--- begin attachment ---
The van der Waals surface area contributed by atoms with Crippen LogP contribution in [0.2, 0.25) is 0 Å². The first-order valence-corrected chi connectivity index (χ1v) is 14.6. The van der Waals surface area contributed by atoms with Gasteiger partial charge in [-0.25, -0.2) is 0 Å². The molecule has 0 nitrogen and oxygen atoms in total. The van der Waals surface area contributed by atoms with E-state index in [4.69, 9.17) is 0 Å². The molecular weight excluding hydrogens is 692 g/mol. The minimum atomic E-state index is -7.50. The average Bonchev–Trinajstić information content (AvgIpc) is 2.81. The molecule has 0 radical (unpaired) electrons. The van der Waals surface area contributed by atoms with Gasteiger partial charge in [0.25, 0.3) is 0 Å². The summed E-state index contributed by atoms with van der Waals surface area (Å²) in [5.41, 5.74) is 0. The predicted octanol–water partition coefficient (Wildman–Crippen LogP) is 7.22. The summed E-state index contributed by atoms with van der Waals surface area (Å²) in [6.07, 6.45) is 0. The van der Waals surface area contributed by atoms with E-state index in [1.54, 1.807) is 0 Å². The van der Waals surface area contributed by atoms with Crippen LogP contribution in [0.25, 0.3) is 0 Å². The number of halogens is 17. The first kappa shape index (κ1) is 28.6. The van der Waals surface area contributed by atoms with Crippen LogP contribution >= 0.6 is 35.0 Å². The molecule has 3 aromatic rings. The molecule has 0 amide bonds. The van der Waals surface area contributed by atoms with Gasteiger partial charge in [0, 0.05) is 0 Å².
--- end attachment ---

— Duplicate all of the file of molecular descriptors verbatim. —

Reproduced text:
The van der Waals surface area contributed by atoms with Crippen LogP contribution in [0.2, 0.25) is 0 Å². The first-order valence-corrected chi connectivity index (χ1v) is 14.6. The van der Waals surface area contributed by atoms with Gasteiger partial charge in [-0.25, -0.2) is 0 Å². The molecule has 0 nitrogen and oxygen atoms in total. The van der Waals surface area contributed by atoms with E-state index in [4.69, 9.17) is 0 Å². The molecular weight excluding hydrogens is 692 g/mol. The minimum atomic E-state index is -7.50. The average Bonchev–Trinajstić information content (AvgIpc) is 2.81. The molecule has 0 radical (unpaired) electrons. The van der Waals surface area contributed by atoms with Gasteiger partial charge in [0.25, 0.3) is 0 Å². The summed E-state index contributed by atoms with van der Waals surface area (Å²) in [5.41, 5.74) is 0. The predicted octanol–water partition coefficient (Wildman–Crippen LogP) is 7.22. The summed E-state index contributed by atoms with van der Waals surface area (Å²) in [6.07, 6.45) is 0. The van der Waals surface area contributed by atoms with E-state index in [1.54, 1.807) is 0 Å². The van der Waals surface area contributed by atoms with Crippen LogP contribution in [0.25, 0.3) is 0 Å². The number of halogens is 17. The first kappa shape index (κ1) is 28.6. The van der Waals surface area contributed by atoms with Crippen LogP contribution >= 0.6 is 35.0 Å². The molecule has 3 aromatic rings. The molecule has 0 amide bonds. The van der Waals surface area contributed by atoms with Gasteiger partial charge in [0, 0.05) is 0 Å².